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Monday, 13 June 2016


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just one more reason to love Louis C.K.

11. Be Curious

As to #5, it's very much, at the very least... worth trying. After 40 yrs of shooting analog B&W with one lens, I'm now shooting digital color with a different lens- and having the time of my life!

I liked Ruth Bernhard's Recipe for a long and happy life. Ruth told me that Number 8: "Today is the day!" was from a Macy's department store sign for women's bras.

Ah, rules for success! As it happens, I know where there may be a better list, and for once I won't let natural modesty deprive others of the benefit:

Twelve Steps to Success:

And, for good measure, here are some rules for unleashing your creativity:

You're welcome! A little negativity goes a long way...


My father was for many years a professor of English literature. When he started out he used to prepare lecture notes for his classes. And every time he taught the same class again he would throw them out and write new ones so his lectures never became rote and stale.

I assume you knew this, but Louis C.K. is an avid photographer and shoots with a Leica. Can't remember where he said this, but most everyone here can relate to it. "I'm not rich. I just spend all my money on cameras. It's important to me."

I think rule five is the only interesting one. It is damn scary to let go of what's working. The rest of the rules are cliches we could read off "inspirational" posters.

First world rules.

11. Never follow life advice from someone you don't personally know, least of all a comedian.

[It was posted more as creative advice from a creative person, not life advice. --Mike]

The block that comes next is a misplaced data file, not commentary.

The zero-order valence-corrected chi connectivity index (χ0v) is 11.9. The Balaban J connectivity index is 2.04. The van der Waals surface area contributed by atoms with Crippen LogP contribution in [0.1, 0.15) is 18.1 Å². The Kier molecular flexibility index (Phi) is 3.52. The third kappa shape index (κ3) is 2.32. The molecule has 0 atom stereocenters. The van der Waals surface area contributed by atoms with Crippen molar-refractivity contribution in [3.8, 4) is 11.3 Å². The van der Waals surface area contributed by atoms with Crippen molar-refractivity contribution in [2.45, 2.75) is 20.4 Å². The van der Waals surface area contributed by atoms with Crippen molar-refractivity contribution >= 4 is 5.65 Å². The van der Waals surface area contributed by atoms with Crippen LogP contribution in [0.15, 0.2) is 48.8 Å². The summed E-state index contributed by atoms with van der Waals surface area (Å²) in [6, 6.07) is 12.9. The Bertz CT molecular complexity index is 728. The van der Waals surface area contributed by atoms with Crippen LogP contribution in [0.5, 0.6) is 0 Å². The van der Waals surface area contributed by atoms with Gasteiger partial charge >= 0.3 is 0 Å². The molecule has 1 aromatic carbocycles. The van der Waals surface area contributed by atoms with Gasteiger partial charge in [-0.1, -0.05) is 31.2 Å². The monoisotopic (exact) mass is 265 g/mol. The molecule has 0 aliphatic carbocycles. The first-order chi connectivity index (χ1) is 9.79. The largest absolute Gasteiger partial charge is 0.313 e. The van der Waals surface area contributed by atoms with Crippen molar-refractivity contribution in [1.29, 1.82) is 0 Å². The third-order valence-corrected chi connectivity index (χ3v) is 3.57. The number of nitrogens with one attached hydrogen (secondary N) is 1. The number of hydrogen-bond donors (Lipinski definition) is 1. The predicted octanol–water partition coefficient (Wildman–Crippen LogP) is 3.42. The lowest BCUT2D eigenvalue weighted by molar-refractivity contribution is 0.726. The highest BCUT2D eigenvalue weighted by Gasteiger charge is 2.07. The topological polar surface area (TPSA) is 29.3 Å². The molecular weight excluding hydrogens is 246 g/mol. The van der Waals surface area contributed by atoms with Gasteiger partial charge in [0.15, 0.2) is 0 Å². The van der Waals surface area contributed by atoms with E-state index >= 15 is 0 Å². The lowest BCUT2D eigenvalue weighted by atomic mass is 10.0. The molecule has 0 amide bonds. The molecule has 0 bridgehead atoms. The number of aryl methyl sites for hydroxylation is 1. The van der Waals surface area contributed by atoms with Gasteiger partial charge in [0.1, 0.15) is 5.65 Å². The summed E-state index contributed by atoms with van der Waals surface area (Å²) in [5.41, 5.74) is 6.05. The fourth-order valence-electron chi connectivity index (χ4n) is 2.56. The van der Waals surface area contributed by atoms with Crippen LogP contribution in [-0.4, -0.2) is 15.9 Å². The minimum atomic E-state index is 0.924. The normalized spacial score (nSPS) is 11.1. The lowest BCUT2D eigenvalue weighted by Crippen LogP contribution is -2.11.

"I liked Ruth Bernhard's Recipe for a long and happy life. Ruth told me that Number 8: "Today is the day!" was from a Macy's department store sign for women's bras."

Ruth was a remarkable woman and photographer. Thank you Robert!

"Don't waste time"

Why not, where's the rush? This one seems odd (as seen by a hobbyist at least).

"Don't waste time" .... The most self explanatory rule.
Time is all we have, and ultimately have absolutely no control over.

On A.D. Coleman's site, a recent article on Steve McCurry had the following story, which seems to be a Japanese version of Louis C.K.'s fascinatingly inscrutable rule number 5:

“To conclude, a word of advice to McCurry: Long ago, in a book whose title and author I can’t remember, I read that during the Edo period (1603-1868) Japanese woodblock artists would work for years perfecting a particular combination of technique and style that would make them famous. Then they would change not only the technique and style but also their names, starting again at the beginning.”


I'll try that. Thanks. JFB

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